Introduced by A. J. P. Taylor
Preface by John Simpson
Foreword by V. I. Lenin
John Reed’s immersive eyewitness account of the 1917 Bolshevik Revolution.
The Bolshevik Revolution that would sweep away the old order, end Russian involvement in the First World War and set Communism in motion took place over just a few days in October and November 1917. A young American journalist, John Reed, witnessed the stirring events taking place and was swept along with them – entering the Winter Palace alongside Bolshevik troops. His celebrated account, written in the flush of revolutionary zeal, sizzles with breathless energy as Reed paces the streets of Petrograd, talking to workers, peasants newly arrived from the country and soldiers on leave. He attends meetings, picks up handbills and records sounds, sights – even smells – with impressionistic immediacy. His observations of Lenin, ‘dressed in shabby clothes, his trousers much too long for him’, or Trotsky, ‘fiery, indefatigable, giving orders, answering questions’, provide a fascinating portrait of those larger-than-life figures.
‘As a glimpse of a supremely exciting moment in human history, Ten Days That Shook the World is incomparable’
Reed wanted to capture ‘the spirit which animated the people, and how the leaders looked, talked and acted’ and he succeeded, for he was a talented writer and a conscientious journalist. Reading his book is to plunge into those tumultuous days, when the world was close to chaos and yet filled with passion for the possibility of change. Reed died before he could witness the disintegration of Communist ideals, the purges and economic failures. Had he lived, no doubt he would have been a victim himself – ‘He was too honest a reporter,’ comments John Simpson, 'to keep quiet about things he knew were false.’ Ten Days That Shook the World is both an unsurpassed classic of reportage and an astonishingly forceful evocation of events whose shockwaves still linger in the world a century later. This edition, published to commemorate the centenary features 16 pages of plates and a frontispiece, including striking images of Petrograd during the upheaval. Neil Gower has created hand-drawn maps for the endpapers, and the binding design is based on an original revolutionary poster.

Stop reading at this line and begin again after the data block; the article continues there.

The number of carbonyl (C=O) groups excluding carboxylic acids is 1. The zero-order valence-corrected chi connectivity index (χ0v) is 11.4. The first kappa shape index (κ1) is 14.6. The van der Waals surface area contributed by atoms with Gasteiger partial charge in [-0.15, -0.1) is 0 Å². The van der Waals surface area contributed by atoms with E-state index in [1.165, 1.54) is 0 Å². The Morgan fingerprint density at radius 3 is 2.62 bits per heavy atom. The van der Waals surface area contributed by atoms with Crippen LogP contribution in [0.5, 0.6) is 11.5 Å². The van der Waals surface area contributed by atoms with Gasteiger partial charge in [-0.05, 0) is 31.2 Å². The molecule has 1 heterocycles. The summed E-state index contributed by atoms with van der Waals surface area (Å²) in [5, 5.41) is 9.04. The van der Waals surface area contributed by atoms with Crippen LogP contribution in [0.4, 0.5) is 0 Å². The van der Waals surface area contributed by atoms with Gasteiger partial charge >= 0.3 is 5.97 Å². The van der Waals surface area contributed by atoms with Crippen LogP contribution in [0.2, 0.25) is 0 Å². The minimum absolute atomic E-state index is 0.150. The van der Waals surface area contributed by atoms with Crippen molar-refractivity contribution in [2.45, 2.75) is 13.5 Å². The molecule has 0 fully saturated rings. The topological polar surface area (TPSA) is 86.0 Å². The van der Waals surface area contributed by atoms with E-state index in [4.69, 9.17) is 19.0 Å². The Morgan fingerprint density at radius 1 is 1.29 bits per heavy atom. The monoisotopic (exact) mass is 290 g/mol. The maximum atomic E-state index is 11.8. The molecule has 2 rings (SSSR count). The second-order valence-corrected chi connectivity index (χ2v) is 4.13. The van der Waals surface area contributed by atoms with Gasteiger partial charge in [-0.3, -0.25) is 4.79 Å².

‘A masterpiece of reportage’
John Reed (1887–1920), was an American journalist, poet and Socialist activist. Educated at Harvard, Reed wrote for several papers including Socialist newspaper The Masses, The Saturday Evening Post, Metropolitan magazine and The Forum. In 1914 he reported on the Mexican Revolution and later depicted these events in Insurgent Mexico (1914). During the First World War Reed travelled to Europe to cover the battle front, which led to his publication of The War in Eastern Europe (1916). In 1917 Reed and his wife, Louise Bryant, entered Russia to work as journalists and cover the October Revolution. Arrested several times for his radical political actions, Reed became a symbol of the Bolshevik Revolution. He died in Moscow in 1920 and was buried at the Kremlin Wall Necropolis.
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